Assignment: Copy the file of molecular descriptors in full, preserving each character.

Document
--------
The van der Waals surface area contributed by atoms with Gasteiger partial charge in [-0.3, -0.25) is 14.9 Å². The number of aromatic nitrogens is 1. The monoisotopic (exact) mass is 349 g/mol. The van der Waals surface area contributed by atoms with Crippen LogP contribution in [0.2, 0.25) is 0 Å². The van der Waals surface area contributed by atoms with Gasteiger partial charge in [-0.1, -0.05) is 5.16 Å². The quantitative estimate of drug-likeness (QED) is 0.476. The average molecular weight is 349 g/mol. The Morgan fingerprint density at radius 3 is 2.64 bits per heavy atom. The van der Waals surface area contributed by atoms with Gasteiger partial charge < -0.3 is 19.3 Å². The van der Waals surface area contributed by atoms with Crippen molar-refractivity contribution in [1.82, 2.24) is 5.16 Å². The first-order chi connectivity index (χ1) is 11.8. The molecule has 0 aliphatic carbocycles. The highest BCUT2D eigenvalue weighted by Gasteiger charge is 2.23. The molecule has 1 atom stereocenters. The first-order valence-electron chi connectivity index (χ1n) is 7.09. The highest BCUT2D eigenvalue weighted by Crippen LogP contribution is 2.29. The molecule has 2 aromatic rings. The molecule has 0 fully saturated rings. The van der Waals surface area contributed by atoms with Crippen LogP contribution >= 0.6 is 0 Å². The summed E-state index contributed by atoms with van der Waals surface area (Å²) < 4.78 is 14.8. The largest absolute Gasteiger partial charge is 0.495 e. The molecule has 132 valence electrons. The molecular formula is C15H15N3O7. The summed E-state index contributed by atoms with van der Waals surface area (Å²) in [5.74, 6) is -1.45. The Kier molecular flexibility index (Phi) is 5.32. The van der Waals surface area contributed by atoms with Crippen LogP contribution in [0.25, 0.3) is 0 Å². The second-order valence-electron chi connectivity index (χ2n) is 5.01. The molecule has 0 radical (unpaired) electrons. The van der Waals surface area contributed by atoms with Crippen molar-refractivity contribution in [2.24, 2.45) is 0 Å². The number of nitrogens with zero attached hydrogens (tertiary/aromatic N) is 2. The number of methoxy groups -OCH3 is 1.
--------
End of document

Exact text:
The van der Waals surface area contributed by atoms with Gasteiger partial charge in [-0.3, -0.25) is 14.9 Å². The number of aromatic nitrogens is 1. The monoisotopic (exact) mass is 349 g/mol. The van der Waals surface area contributed by atoms with Crippen LogP contribution in [0.2, 0.25) is 0 Å². The van der Waals surface area contributed by atoms with Gasteiger partial charge in [-0.1, -0.05) is 5.16 Å². The quantitative estimate of drug-likeness (QED) is 0.476. The average molecular weight is 349 g/mol. The Morgan fingerprint density at radius 3 is 2.64 bits per heavy atom. The van der Waals surface area contributed by atoms with Gasteiger partial charge < -0.3 is 19.3 Å². The van der Waals surface area contributed by atoms with Crippen molar-refractivity contribution in [1.82, 2.24) is 5.16 Å². The first-order chi connectivity index (χ1) is 11.8. The molecule has 0 aliphatic carbocycles. The highest BCUT2D eigenvalue weighted by Gasteiger charge is 2.23. The molecule has 1 atom stereocenters. The first-order valence-electron chi connectivity index (χ1n) is 7.09. The highest BCUT2D eigenvalue weighted by Crippen LogP contribution is 2.29. The molecule has 2 aromatic rings. The molecule has 0 fully saturated rings. The van der Waals surface area contributed by atoms with Crippen LogP contribution >= 0.6 is 0 Å². The summed E-state index contributed by atoms with van der Waals surface area (Å²) < 4.78 is 14.8. The largest absolute Gasteiger partial charge is 0.495 e. The molecule has 132 valence electrons. The molecular formula is C15H15N3O7. The summed E-state index contributed by atoms with van der Waals surface area (Å²) in [5.74, 6) is -1.45. The Kier molecular flexibility index (Phi) is 5.32. The van der Waals surface area contributed by atoms with Crippen LogP contribution in [0.25, 0.3) is 0 Å². The second-order valence-electron chi connectivity index (χ2n) is 5.01. The molecule has 0 radical (unpaired) electrons. The van der Waals surface area contributed by atoms with Crippen molar-refractivity contribution in [2.24, 2.45) is 0 Å². The number of nitrogens with zero attached hydrogens (tertiary/aromatic N) is 2. The number of methoxy groups -OCH3 is 1.